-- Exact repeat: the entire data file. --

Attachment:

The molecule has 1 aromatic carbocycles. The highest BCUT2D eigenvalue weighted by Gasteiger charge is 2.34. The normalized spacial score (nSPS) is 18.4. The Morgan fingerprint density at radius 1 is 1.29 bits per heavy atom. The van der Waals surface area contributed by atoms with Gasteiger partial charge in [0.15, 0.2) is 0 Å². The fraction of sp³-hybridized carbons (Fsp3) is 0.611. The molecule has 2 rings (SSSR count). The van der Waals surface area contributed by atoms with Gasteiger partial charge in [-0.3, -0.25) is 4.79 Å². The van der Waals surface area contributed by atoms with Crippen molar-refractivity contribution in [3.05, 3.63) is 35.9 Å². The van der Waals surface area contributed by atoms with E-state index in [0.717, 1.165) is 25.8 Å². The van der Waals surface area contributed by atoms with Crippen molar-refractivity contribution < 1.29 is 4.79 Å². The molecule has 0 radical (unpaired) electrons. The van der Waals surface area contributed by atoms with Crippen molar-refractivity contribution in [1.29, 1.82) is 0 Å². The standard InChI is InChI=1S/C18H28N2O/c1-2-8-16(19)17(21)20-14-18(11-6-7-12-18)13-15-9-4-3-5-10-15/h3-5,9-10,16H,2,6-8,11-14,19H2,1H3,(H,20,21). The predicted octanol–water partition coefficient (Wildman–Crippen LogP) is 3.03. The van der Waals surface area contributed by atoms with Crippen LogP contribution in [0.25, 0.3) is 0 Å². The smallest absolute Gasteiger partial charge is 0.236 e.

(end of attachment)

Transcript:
The molecule has 1 aromatic carbocycles. The highest BCUT2D eigenvalue weighted by Gasteiger charge is 2.34. The normalized spacial score (nSPS) is 18.4. The Morgan fingerprint density at radius 1 is 1.29 bits per heavy atom. The van der Waals surface area contributed by atoms with Gasteiger partial charge in [0.15, 0.2) is 0 Å². The fraction of sp³-hybridized carbons (Fsp3) is 0.611. The molecule has 2 rings (SSSR count). The van der Waals surface area contributed by atoms with Gasteiger partial charge in [-0.3, -0.25) is 4.79 Å². The van der Waals surface area contributed by atoms with Crippen molar-refractivity contribution in [3.05, 3.63) is 35.9 Å². The van der Waals surface area contributed by atoms with E-state index in [0.717, 1.165) is 25.8 Å². The van der Waals surface area contributed by atoms with Crippen molar-refractivity contribution < 1.29 is 4.79 Å². The molecule has 0 radical (unpaired) electrons. The van der Waals surface area contributed by atoms with Crippen molar-refractivity contribution in [1.29, 1.82) is 0 Å². The standard InChI is InChI=1S/C18H28N2O/c1-2-8-16(19)17(21)20-14-18(11-6-7-12-18)13-15-9-4-3-5-10-15/h3-5,9-10,16H,2,6-8,11-14,19H2,1H3,(H,20,21). The predicted octanol–water partition coefficient (Wildman–Crippen LogP) is 3.03. The van der Waals surface area contributed by atoms with Crippen LogP contribution in [0.25, 0.3) is 0 Å². The smallest absolute Gasteiger partial charge is 0.236 e.